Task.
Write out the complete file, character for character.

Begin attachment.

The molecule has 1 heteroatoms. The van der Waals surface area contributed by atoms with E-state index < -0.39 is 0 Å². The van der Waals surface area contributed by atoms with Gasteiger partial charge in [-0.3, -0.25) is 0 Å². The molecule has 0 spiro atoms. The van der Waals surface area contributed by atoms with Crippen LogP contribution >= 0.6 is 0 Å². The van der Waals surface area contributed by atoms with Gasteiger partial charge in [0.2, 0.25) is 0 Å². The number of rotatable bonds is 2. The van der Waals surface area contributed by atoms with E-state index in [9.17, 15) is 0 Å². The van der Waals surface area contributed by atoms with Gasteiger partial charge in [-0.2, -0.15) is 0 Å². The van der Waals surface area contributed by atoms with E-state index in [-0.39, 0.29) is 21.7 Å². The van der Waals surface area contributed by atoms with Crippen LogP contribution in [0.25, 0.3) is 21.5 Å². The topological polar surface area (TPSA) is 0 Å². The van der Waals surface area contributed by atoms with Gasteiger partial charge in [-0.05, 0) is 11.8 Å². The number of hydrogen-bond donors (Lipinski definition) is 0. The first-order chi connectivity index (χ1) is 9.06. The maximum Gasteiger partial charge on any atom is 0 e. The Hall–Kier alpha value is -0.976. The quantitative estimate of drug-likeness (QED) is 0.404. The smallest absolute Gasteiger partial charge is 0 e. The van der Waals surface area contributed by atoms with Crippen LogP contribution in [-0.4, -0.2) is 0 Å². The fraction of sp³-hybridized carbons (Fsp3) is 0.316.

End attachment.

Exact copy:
The molecule has 1 heteroatoms. The van der Waals surface area contributed by atoms with E-state index < -0.39 is 0 Å². The van der Waals surface area contributed by atoms with Gasteiger partial charge in [-0.3, -0.25) is 0 Å². The molecule has 0 spiro atoms. The van der Waals surface area contributed by atoms with Crippen LogP contribution >= 0.6 is 0 Å². The van der Waals surface area contributed by atoms with Gasteiger partial charge in [0.2, 0.25) is 0 Å². The number of rotatable bonds is 2. The van der Waals surface area contributed by atoms with E-state index in [9.17, 15) is 0 Å². The van der Waals surface area contributed by atoms with Gasteiger partial charge in [-0.2, -0.15) is 0 Å². The van der Waals surface area contributed by atoms with E-state index in [-0.39, 0.29) is 21.7 Å². The van der Waals surface area contributed by atoms with Crippen LogP contribution in [0.25, 0.3) is 21.5 Å². The topological polar surface area (TPSA) is 0 Å². The van der Waals surface area contributed by atoms with Gasteiger partial charge in [-0.05, 0) is 11.8 Å². The number of hydrogen-bond donors (Lipinski definition) is 0. The first-order chi connectivity index (χ1) is 9.06. The maximum Gasteiger partial charge on any atom is 0 e. The Hall–Kier alpha value is -0.976. The quantitative estimate of drug-likeness (QED) is 0.404. The smallest absolute Gasteiger partial charge is 0 e. The van der Waals surface area contributed by atoms with Crippen LogP contribution in [-0.4, -0.2) is 0 Å². The fraction of sp³-hybridized carbons (Fsp3) is 0.316.